Once again, the Cannes film festival has unveiled a gorgeous list. The only disappointments, for some, will be the fact that Paul Thomas Anderson's The Master and Terrence Malick's new project were not included, reportedly because they were not ready in time – although the idea of Malick actually having a new film completed just one year after the last head-spinning epic is fantastically improbable: as if he had moved up to a Roger Corman level of productivity. Some observers will be disappointed that Stoker, by the South Korean director Park Chan-wook has not been selected, likewise Wong Kar-wai's The Grand Master – although the festival could sneak in a late entry here and there.
The relative absence of women in the list of directors is, however, pretty dismal: the competition is an all-male affair, and there are just two women film-makers in Un Certain Regard: Sylvie Verheyde, with Confession of a Child of the Century, and Catherine Corsini, with Three Worlds.
It's still a mouthwatering selection: new films by Jacques Audiard, Lee Daniels, Carlos Reygadas, Andrew Dominik, Abbas Kiarostami, Wes Anderson, Hong Sang-soo, and Ken Loach in the main lineup, with Yousry Nasrallah's After the Battle tackling the Egyptian revolution and the Arab spring. Bernardo Bertolucci's new film Me and You is screening out of competition – a dark two-hander, based on a novella by Niccolò Ammaniti, about a young man helping his half-sister to beat heroin addiction. Takashi Miike's The Legend of Love and Sincerity and Dario Argento's Dracula are showing at midnight screenings – events that are bound to be red-hot tickets. The Thai auteur Apichatpong Weerasethakul, a Palme-winner for his ghost parable Uncle Boonmee Who Can Recall His Past Lives, has a special screening for his new project, Mekong Hotel. Pablo Trapero's new film White Elephant is in Un Certain Regard.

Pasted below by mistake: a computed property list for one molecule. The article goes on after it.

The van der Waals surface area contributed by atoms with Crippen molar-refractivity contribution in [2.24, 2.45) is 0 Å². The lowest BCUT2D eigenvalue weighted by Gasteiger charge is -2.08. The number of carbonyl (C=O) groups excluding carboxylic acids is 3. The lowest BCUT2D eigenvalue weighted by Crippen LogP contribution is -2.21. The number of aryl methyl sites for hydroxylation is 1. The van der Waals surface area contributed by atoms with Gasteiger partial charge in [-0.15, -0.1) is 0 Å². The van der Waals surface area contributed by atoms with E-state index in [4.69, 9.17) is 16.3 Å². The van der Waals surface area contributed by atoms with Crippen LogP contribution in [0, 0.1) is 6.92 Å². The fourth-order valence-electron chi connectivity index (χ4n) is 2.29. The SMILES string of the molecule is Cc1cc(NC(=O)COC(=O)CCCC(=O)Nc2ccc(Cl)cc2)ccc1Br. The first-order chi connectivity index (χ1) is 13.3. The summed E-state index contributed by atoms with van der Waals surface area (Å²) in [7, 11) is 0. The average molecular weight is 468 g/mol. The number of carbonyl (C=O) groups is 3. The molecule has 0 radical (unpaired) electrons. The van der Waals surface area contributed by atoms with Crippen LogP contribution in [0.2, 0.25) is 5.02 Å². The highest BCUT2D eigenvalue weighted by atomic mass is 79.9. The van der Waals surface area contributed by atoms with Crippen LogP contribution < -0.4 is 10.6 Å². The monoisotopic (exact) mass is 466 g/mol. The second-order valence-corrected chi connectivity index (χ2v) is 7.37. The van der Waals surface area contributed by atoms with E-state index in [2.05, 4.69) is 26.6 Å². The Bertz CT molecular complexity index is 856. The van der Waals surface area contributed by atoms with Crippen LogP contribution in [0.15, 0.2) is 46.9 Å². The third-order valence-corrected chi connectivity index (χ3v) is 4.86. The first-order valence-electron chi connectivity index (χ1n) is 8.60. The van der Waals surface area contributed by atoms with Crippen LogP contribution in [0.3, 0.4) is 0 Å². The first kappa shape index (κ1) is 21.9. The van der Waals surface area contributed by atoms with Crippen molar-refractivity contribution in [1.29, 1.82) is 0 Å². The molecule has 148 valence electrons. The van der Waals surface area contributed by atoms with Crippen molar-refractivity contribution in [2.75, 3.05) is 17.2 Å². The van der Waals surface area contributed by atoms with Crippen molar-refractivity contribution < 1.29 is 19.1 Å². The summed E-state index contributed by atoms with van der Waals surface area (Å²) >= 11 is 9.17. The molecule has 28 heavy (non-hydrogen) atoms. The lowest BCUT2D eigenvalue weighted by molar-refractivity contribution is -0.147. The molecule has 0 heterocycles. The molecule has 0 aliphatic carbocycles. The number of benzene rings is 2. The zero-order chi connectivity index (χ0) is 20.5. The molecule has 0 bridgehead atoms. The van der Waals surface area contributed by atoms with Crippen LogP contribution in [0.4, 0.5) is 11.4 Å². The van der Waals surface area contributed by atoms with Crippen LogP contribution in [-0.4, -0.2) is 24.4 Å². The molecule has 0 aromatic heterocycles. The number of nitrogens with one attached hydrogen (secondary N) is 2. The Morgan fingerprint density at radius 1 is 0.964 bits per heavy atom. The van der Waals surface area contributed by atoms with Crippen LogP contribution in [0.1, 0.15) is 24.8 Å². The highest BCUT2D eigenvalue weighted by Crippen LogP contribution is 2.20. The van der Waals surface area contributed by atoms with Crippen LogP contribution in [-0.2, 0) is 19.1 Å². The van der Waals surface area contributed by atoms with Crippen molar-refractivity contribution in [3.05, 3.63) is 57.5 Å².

One auteur with a virtual freehold on the competition list is Michael Haneke, the master of challenging and confrontationally difficult film-making – the idea of a Haneke film getting put into Un Certain Regard, or even rejected outright, is pretty much unthinkable. Cannes festivalgoers are steeling themselves for his new work, about a woman, played by Isabelle Huppert, and her relationship with her elderly parents, Georges and Anne, played by Jean-Louis Trintignant and Emmanuelle Riva.
The couple are trying to deal with the effects of Anne's recent stroke. The film is entitled Amour, or Love, and it should be expected that this purely ironic; certainly its audience will be waiting for some single, devastatingly shocking moment – but his previous work, the Palme d'Or-winning The White Ribbon, was not exactly like that and appeared to show a softer, even humorous side. Amour intriguingly features the British opera singer-turned-actor William Shimell, who appeared in Kiarostami's film Certified Copy.
Jacques Audiard's De rouille et d'os, or Rust and Bone, is one of the most keenly anticipated titles; adapted from the 2005 short story collection by the Canadian author Craig Davidson, it stars Marion Cotillard, and tells the story of a bareknuckle fighter and someone losing limbs to an Orca whale being trained in a marine show park. The unsubtitled trailer is below, but this perhaps does not quite convey what is thought to be the fiercely challenging nature of the movie.
David Cronenberg has long been a favourite of Cannes, and his new film, an adaptation of Don DeLillo's 2003 novella Cosmopolis, follows a billionaire Wall Street trader on his strange, slow and frequently impeded journey through Manhattan in a lumberingly unmanoeuvrable stretch limo.
Given the title of one of Cronenberg's best-known works, should we wonder about the imminence of a crash? DeLillo's novel was written before the financial meltdown, but Cronenberg may wish to create a post-crash interpretation, or draw out unsettling auguries already in the text. Robert Pattinson appears to have a vaguely vampiric aura in the leading role. Cronenberg's previous picture, the psychoanalytic drama A Dangerous Method, was considered to have continued the director's evolutionary progress away from the body-horror effects of his early work and towards something more conventional. Actually, Cosmopolis looks a little more challenging than that.